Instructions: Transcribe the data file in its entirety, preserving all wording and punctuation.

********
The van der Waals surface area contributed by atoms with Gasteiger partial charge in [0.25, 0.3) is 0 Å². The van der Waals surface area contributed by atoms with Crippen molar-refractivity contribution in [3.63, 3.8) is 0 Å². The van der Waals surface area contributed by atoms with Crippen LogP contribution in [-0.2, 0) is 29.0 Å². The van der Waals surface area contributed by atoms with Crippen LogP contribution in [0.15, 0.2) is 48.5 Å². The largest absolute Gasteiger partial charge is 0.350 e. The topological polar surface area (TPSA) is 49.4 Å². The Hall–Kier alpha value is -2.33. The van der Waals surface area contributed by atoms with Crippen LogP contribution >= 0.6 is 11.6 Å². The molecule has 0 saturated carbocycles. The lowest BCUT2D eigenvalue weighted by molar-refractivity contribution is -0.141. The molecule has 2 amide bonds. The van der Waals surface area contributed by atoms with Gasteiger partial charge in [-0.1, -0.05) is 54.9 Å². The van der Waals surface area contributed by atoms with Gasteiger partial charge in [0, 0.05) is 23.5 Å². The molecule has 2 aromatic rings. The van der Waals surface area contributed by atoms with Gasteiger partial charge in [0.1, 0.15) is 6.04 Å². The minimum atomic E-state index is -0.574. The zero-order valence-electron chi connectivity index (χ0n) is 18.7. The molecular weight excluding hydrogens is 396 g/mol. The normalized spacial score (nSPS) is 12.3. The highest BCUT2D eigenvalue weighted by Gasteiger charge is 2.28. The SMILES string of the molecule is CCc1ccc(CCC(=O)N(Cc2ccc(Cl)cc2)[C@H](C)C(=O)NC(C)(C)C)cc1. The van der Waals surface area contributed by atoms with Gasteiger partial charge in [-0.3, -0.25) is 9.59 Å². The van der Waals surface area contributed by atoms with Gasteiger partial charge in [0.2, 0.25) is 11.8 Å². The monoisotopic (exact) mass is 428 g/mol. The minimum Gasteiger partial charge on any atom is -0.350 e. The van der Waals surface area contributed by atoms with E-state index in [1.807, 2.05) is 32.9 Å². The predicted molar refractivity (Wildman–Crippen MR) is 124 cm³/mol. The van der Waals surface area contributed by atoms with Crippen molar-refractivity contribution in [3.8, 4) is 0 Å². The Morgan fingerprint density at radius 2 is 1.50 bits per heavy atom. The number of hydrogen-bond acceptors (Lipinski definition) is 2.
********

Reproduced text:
The van der Waals surface area contributed by atoms with Gasteiger partial charge in [0.25, 0.3) is 0 Å². The van der Waals surface area contributed by atoms with Crippen molar-refractivity contribution in [3.63, 3.8) is 0 Å². The van der Waals surface area contributed by atoms with Crippen LogP contribution in [-0.2, 0) is 29.0 Å². The van der Waals surface area contributed by atoms with Crippen LogP contribution in [0.15, 0.2) is 48.5 Å². The largest absolute Gasteiger partial charge is 0.350 e. The topological polar surface area (TPSA) is 49.4 Å². The Hall–Kier alpha value is -2.33. The van der Waals surface area contributed by atoms with Crippen LogP contribution >= 0.6 is 11.6 Å². The molecule has 0 saturated carbocycles. The lowest BCUT2D eigenvalue weighted by molar-refractivity contribution is -0.141. The molecule has 2 amide bonds. The van der Waals surface area contributed by atoms with Gasteiger partial charge in [-0.1, -0.05) is 54.9 Å². The van der Waals surface area contributed by atoms with Gasteiger partial charge in [0, 0.05) is 23.5 Å². The molecule has 2 aromatic rings. The van der Waals surface area contributed by atoms with Gasteiger partial charge in [0.1, 0.15) is 6.04 Å². The minimum atomic E-state index is -0.574. The zero-order valence-electron chi connectivity index (χ0n) is 18.7. The molecular weight excluding hydrogens is 396 g/mol. The normalized spacial score (nSPS) is 12.3. The highest BCUT2D eigenvalue weighted by Gasteiger charge is 2.28. The SMILES string of the molecule is CCc1ccc(CCC(=O)N(Cc2ccc(Cl)cc2)[C@H](C)C(=O)NC(C)(C)C)cc1. The van der Waals surface area contributed by atoms with Gasteiger partial charge in [-0.3, -0.25) is 9.59 Å². The van der Waals surface area contributed by atoms with Gasteiger partial charge in [0.2, 0.25) is 11.8 Å². The monoisotopic (exact) mass is 428 g/mol. The minimum Gasteiger partial charge on any atom is -0.350 e. The van der Waals surface area contributed by atoms with E-state index in [1.807, 2.05) is 32.9 Å². The predicted molar refractivity (Wildman–Crippen MR) is 124 cm³/mol. The van der Waals surface area contributed by atoms with Crippen molar-refractivity contribution in [3.8, 4) is 0 Å². The Morgan fingerprint density at radius 2 is 1.50 bits per heavy atom. The number of hydrogen-bond acceptors (Lipinski definition) is 2.